T+T provides Dominica with EWS support
With golden sands, azure-hued waters and temperature averages sitting nicely in the mid-20s, the island nation of Dominica in the Caribbean is a picturesque paradise you’d see on a postcard or a screensaver.
It’s Dominica’s tropical location that gives it its paradise-like qualities. That same location however, leaves Dominica prone to hurricanes, high-wind, high-rainfall, earthquakes, volcanic eruptions and tsunamis.
On September 18 2017, Hurricane Maria struck Dominica, leaving $1.37 billion in losses across the island, equal to 226 times its 2016 GDP. 65 lives were claimed in its wake – the deadliest hurricane in Dominica in over 150 years.
While hurricanes can’t be prevented, a sufficient early warning system can provide ample forewarning to help mitigate damage to infrastructure and reduce loss of life.
“It’s been three years since Hurricane Maria hit Dominica”, says Tonkin + Taylor’s Bapon Fakhruddin. “People are still awaiting assistance to repair their homes and there’s not much in the way of improvement”.
Tonkin + Taylor’s Bapon Fakhruddin is one of the world’s pre-eminent leaders in disaster risk reduction and early warning systems (EWS) and has just been tasked by the United Nations Development Programme for Dominica to help produce the Dominica’s new multi-hazard impact based early warning system, in conjunction with the Dominica Meteorological Service and Office of Disaster Management.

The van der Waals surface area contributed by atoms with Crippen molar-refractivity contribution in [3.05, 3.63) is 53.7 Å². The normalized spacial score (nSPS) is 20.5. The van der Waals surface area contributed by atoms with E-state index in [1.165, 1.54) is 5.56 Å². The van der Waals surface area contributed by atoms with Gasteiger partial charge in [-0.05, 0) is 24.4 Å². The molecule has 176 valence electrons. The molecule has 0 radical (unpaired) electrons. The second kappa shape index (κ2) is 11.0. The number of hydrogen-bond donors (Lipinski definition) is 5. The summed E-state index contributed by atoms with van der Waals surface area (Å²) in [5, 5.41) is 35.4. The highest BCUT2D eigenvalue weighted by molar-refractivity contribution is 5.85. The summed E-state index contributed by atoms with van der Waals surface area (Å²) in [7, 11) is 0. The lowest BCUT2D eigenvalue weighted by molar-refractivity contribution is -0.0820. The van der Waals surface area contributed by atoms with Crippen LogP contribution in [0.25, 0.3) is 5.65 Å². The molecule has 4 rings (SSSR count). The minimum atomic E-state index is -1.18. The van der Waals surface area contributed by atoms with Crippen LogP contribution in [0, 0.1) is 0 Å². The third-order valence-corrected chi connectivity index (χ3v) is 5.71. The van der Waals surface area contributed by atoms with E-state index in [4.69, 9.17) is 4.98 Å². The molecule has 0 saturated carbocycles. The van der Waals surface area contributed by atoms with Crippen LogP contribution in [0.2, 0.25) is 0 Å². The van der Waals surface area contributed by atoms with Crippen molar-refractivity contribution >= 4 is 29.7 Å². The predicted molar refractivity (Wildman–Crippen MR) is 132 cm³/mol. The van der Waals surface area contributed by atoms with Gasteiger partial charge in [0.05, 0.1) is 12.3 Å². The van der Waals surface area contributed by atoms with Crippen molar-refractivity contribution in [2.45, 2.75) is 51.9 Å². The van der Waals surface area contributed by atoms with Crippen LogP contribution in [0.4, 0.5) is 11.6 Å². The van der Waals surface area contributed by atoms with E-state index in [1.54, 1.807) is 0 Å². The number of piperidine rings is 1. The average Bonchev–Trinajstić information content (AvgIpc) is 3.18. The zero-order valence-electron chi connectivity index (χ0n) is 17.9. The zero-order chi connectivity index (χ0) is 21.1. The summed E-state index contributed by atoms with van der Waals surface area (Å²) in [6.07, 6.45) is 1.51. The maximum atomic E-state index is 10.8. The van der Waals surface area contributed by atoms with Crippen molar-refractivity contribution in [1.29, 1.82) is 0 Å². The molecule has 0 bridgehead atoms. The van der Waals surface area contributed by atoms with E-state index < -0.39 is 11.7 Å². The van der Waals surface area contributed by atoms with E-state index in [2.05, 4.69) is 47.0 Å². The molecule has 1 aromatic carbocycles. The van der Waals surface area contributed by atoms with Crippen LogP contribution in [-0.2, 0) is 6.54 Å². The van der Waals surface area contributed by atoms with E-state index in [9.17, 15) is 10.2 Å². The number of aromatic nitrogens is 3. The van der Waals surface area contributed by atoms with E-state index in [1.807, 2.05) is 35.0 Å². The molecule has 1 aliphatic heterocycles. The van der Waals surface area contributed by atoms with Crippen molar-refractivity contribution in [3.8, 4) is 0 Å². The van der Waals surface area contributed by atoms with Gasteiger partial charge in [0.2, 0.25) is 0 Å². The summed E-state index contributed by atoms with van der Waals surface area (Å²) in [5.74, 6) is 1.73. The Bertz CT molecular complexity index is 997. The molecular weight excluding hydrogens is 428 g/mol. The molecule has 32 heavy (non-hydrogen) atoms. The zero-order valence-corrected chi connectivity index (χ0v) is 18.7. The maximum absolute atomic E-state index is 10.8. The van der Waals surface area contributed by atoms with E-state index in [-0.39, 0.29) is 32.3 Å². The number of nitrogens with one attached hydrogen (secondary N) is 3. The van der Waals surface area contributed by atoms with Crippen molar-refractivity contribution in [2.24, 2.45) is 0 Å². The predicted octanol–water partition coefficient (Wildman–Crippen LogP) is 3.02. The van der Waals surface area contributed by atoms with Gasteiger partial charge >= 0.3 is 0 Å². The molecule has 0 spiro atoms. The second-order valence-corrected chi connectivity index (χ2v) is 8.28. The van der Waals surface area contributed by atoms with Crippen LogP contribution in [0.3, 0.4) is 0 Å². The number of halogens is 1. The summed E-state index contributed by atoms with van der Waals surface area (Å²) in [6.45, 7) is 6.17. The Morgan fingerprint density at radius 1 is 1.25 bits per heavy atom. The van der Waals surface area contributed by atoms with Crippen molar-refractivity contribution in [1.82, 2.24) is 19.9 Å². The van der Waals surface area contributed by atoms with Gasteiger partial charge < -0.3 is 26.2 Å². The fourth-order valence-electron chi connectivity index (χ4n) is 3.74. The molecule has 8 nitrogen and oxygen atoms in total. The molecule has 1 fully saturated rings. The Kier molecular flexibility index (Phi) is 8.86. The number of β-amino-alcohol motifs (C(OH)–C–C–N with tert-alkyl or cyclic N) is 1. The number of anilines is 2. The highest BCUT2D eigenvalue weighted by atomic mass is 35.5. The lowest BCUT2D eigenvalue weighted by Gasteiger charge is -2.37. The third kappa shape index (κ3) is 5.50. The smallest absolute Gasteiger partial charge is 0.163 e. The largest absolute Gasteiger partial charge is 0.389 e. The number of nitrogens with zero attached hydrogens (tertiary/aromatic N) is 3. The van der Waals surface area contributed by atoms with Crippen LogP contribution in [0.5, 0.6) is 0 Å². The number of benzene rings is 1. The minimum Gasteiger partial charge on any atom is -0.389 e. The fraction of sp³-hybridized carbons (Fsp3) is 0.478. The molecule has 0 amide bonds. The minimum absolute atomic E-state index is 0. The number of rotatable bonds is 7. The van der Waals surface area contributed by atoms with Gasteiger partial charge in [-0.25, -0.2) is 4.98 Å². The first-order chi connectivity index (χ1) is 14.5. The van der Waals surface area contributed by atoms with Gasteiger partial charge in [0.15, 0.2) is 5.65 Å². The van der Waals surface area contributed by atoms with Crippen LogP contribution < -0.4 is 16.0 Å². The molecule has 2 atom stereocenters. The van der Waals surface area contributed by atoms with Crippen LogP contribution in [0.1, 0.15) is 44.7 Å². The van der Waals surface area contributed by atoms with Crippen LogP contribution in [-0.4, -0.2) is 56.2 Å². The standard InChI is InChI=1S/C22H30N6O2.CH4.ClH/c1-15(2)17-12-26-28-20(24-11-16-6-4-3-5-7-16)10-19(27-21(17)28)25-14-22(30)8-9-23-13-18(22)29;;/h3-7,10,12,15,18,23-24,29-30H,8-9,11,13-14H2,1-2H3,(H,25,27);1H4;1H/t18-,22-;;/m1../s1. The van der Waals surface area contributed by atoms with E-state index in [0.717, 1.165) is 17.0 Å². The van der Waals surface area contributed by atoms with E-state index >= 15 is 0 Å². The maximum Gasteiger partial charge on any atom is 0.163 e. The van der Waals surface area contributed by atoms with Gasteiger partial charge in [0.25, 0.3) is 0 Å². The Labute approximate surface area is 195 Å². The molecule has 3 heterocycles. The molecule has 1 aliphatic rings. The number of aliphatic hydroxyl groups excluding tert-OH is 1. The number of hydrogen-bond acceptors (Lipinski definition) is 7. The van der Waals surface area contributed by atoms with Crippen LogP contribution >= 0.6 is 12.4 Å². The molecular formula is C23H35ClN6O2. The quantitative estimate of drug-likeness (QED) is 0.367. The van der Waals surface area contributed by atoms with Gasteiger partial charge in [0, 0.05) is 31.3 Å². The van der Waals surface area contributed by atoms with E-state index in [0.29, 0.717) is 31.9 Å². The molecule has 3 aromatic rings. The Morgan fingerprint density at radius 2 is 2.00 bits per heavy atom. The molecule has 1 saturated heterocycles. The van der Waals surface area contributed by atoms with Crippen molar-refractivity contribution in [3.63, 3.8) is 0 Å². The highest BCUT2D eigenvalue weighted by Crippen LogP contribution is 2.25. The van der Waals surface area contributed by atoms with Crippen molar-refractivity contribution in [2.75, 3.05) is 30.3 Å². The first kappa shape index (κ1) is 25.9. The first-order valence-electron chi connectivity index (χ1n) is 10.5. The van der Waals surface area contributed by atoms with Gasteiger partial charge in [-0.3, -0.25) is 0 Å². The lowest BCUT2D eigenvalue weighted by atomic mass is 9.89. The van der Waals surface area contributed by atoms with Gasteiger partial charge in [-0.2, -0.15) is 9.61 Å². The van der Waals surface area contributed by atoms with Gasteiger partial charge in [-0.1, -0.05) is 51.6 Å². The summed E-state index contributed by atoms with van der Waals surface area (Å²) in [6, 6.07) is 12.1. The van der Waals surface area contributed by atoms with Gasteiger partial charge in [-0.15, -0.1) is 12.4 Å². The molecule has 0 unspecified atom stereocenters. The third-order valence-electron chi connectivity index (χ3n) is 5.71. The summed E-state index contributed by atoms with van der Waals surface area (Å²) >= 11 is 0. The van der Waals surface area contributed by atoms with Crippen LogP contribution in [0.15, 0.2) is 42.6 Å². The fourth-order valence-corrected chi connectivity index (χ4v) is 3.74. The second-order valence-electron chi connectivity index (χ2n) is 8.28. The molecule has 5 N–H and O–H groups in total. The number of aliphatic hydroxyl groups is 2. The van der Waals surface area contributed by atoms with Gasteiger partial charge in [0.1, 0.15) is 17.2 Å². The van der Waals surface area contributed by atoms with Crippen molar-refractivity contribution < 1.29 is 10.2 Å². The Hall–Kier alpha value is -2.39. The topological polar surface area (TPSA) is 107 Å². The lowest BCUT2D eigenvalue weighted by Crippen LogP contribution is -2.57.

“Post-Hurricane Maria, several EWS initiatives were put in place in Dominica but they lack consistency, standardisation or harmonisation”, says Bapon. “I’m designing a new system based on user need and local context to help reduce life and property damage”.
Early warning systems are a major element in disaster risk reduction through the emphasis on disaster preparedness. Despite considerable advances in predictive technologies, hydro-meteorological and geo-hazards continue to claim many thousands of lives while wreaking irreparable damage upon homes, businesses and critical infrastructure. This continuously results in leaving impoverished economies in their destructive wake.
Implementation of the early warning system is close and Bapon sees further collaboration as integral to the process:
“Developing the multi-hazard early warning system is an iterative and evolving process that needs to be undertaken in close communication with stakeholders. We have sent through our design. Now it’s over to the Government to ensure the system is integrated and harmonized to save lives and reduce damages from future disaster.